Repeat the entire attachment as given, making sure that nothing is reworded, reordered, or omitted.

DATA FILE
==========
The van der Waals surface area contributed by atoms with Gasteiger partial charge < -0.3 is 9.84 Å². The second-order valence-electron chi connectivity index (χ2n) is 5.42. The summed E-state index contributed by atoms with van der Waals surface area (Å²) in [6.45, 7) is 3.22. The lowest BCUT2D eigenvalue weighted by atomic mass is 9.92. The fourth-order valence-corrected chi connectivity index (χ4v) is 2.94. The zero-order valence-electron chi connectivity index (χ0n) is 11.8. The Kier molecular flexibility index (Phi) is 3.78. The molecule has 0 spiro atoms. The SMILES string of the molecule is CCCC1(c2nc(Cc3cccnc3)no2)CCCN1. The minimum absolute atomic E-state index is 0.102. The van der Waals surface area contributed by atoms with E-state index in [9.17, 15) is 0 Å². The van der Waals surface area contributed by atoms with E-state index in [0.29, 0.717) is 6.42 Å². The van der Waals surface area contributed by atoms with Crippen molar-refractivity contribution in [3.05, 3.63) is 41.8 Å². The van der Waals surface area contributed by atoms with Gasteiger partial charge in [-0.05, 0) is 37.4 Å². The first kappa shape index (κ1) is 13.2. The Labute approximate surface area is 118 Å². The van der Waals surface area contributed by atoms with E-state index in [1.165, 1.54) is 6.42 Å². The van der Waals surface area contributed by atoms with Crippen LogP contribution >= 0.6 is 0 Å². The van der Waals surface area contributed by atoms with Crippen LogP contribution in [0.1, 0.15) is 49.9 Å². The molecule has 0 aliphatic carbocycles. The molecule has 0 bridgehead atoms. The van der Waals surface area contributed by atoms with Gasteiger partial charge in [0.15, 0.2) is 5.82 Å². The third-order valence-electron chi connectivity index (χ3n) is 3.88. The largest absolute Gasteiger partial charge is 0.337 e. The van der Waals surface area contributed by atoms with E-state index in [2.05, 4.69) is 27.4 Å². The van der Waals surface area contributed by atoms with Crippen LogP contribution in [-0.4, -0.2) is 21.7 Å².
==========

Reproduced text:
The van der Waals surface area contributed by atoms with Gasteiger partial charge < -0.3 is 9.84 Å². The second-order valence-electron chi connectivity index (χ2n) is 5.42. The summed E-state index contributed by atoms with van der Waals surface area (Å²) in [6.45, 7) is 3.22. The lowest BCUT2D eigenvalue weighted by atomic mass is 9.92. The fourth-order valence-corrected chi connectivity index (χ4v) is 2.94. The zero-order valence-electron chi connectivity index (χ0n) is 11.8. The Kier molecular flexibility index (Phi) is 3.78. The molecule has 0 spiro atoms. The SMILES string of the molecule is CCCC1(c2nc(Cc3cccnc3)no2)CCCN1. The minimum absolute atomic E-state index is 0.102. The van der Waals surface area contributed by atoms with E-state index in [9.17, 15) is 0 Å². The van der Waals surface area contributed by atoms with E-state index in [0.29, 0.717) is 6.42 Å². The van der Waals surface area contributed by atoms with Crippen molar-refractivity contribution in [3.05, 3.63) is 41.8 Å². The van der Waals surface area contributed by atoms with Gasteiger partial charge in [-0.05, 0) is 37.4 Å². The first kappa shape index (κ1) is 13.2. The Labute approximate surface area is 118 Å². The van der Waals surface area contributed by atoms with E-state index in [1.165, 1.54) is 6.42 Å². The van der Waals surface area contributed by atoms with Crippen LogP contribution >= 0.6 is 0 Å². The van der Waals surface area contributed by atoms with Crippen LogP contribution in [0.1, 0.15) is 49.9 Å². The molecule has 0 aliphatic carbocycles. The molecule has 0 bridgehead atoms. The van der Waals surface area contributed by atoms with Gasteiger partial charge in [0.15, 0.2) is 5.82 Å². The third-order valence-electron chi connectivity index (χ3n) is 3.88. The largest absolute Gasteiger partial charge is 0.337 e. The van der Waals surface area contributed by atoms with E-state index in [2.05, 4.69) is 27.4 Å². The van der Waals surface area contributed by atoms with Crippen LogP contribution in [-0.4, -0.2) is 21.7 Å².